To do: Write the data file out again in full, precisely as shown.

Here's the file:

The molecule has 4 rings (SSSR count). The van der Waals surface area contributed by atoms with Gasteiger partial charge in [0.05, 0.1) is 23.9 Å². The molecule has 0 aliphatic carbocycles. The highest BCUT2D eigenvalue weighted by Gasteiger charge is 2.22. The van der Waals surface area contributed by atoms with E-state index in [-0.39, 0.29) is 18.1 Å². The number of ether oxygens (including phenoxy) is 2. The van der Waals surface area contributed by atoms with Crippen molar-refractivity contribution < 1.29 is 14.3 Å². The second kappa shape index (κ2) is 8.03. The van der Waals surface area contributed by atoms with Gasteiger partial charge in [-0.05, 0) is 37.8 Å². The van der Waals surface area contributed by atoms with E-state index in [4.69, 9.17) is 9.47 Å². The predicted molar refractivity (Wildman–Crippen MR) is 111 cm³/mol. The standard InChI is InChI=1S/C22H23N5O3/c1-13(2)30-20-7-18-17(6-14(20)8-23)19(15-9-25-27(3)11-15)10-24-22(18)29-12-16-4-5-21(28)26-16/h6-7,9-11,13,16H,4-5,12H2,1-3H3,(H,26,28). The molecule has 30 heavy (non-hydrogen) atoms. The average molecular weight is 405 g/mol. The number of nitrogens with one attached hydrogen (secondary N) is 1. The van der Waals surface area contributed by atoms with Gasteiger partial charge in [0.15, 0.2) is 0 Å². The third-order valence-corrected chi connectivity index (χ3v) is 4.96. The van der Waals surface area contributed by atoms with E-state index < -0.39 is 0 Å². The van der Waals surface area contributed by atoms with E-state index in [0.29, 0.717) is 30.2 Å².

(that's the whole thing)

The molecule has 4 rings (SSSR count). The van der Waals surface area contributed by atoms with Gasteiger partial charge in [0.05, 0.1) is 23.9 Å². The molecule has 0 aliphatic carbocycles. The highest BCUT2D eigenvalue weighted by Gasteiger charge is 2.22. The van der Waals surface area contributed by atoms with E-state index in [-0.39, 0.29) is 18.1 Å². The number of ether oxygens (including phenoxy) is 2. The van der Waals surface area contributed by atoms with Crippen molar-refractivity contribution < 1.29 is 14.3 Å². The second kappa shape index (κ2) is 8.03. The van der Waals surface area contributed by atoms with Gasteiger partial charge in [-0.05, 0) is 37.8 Å². The van der Waals surface area contributed by atoms with E-state index in [4.69, 9.17) is 9.47 Å². The predicted molar refractivity (Wildman–Crippen MR) is 111 cm³/mol. The standard InChI is InChI=1S/C22H23N5O3/c1-13(2)30-20-7-18-17(6-14(20)8-23)19(15-9-25-27(3)11-15)10-24-22(18)29-12-16-4-5-21(28)26-16/h6-7,9-11,13,16H,4-5,12H2,1-3H3,(H,26,28). The molecule has 30 heavy (non-hydrogen) atoms. The average molecular weight is 405 g/mol. The number of nitrogens with one attached hydrogen (secondary N) is 1. The van der Waals surface area contributed by atoms with Gasteiger partial charge in [0.15, 0.2) is 0 Å². The third-order valence-corrected chi connectivity index (χ3v) is 4.96. The van der Waals surface area contributed by atoms with E-state index < -0.39 is 0 Å². The van der Waals surface area contributed by atoms with E-state index in [0.29, 0.717) is 30.2 Å².